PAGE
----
Getting into the Habit of Making (Good) Habits

“We are what we repeatedly do” – Aristotle

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Habits are essential. They reduce our cognitive load and free up our time/mental reserves for the more important decisions in life. For instance, I generally only wear dresses with leggings and load up on oranges, vegetables, and, depending on whether or not I’m vegan that week, some lean meats. I don’t want to have to make decisions about what I’m eating or wearing, because that takes away time and energy that could be spent on higher-priority decisions, such as What I’m Doing After College or How To Get a Jerb or Choosing a Health Plan. This is exactly why I find shopping so exhausting – it’s unfocused decision-making energy, information overload, and something that deviates from my routine. It is stressful, tiring, and if I were allowed to take this option without feeling like a small child, I would have someone dress me every day.

To some degree, we all live by this philosophy of optimization. Research shows that making a decision degrades your ability to make other decisions, so we fall back to what we’ve been programmed to do: our habits. And clearly there has to be some reward or reinforcing value that we must get from them, or else they would not be sustained over the years.

Our behavioral patterns shape who we are, and we often refer to them as “character and personality.” By definition, your personality is your consistent pattern of thinking, behaving, and reacting, and your character traits are deep-seated aspects of your personality. So if you get down to the heart of the matter, personality and character are also sets of habits that have been maintained as you make your way through the world, for better or for worse.

So how much plasticity does that afford us? Is there hope for the neurotic who has only known a life of stress and anxiety? How about someone who is chronically late or forgetful? Is it possible to un-learn consistent behavioral patterns like flipping on the panic switch and getting your feathers ruffled? Is that less of a cognitive overhaul than getting into the habit of being punctual? Why?

There is a reason New Year’s resolutions don’t usually stick: habits take a while to form, and usually you’re going against the grain (of complacency, laziness, or sheer cognitive overload). It’s hard to turn over a new leaf, even in the face of social punishment, ridicule, or increasing debt – for the simple reason that this is all we’ve ever known, again, and again, and again.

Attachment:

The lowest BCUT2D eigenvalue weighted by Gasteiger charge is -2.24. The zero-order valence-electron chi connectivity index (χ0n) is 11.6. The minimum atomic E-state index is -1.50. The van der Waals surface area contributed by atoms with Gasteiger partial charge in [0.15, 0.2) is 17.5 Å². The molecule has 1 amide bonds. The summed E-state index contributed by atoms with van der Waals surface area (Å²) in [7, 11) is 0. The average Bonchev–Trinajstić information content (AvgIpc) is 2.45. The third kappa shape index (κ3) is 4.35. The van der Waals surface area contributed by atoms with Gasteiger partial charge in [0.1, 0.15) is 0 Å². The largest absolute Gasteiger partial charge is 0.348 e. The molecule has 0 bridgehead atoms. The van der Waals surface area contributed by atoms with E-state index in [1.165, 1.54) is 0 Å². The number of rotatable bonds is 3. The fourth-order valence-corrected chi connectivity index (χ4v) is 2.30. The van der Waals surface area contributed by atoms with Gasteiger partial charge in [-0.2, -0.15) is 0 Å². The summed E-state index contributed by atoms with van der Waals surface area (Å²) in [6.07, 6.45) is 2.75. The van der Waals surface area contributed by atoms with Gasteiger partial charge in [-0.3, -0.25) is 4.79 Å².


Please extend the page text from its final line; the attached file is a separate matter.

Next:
I’m also not sure how I feel about self-improvement binges, since it strikes me as more or less re-engineering your personality for social optimization. Where do we draw the line between developing helpful habits and going overboard trying to become our ideal selves? I feel like so much of our dissatisfaction in life comes from our lack of realistic habit-forming/goal-setting. Is there a way to make some of our worst habits bite the dust (procrastination, anyone?) while still being patient with ourselves? If anyone’s figured it out, sign me up for your workshops, please!

Here’s a soundbyte you might find interesting:
http://www.youtube.com/watch?feature=player_embedded&v=4H0fTwtPLfo

More food for thought (how our poor overloaded brains function when inundated with information): http://www.thedailybeast.com/newsweek/2011/02/27/i-can-t-think.html

MOAR: http://www.nytimes.com/2012/03/11/books/review/the-power-of-habit-by-charles-duhigg.html?pagewanted=all&_r=0

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2 thoughts on “Getting into the Habit of Making (Good) Habits

  1. Habits! Habitual drug-taking behavior is called addiction, eh? This is quite difficult to overcome. So in general, habits are really hard to break. I wonder if we (scientists, researchers, etc.) will be able to come up with a way to may habit-breaking easier. Also, orry if this comment is kind of all over the place. It’s finals week, this should explain everything. 🙂

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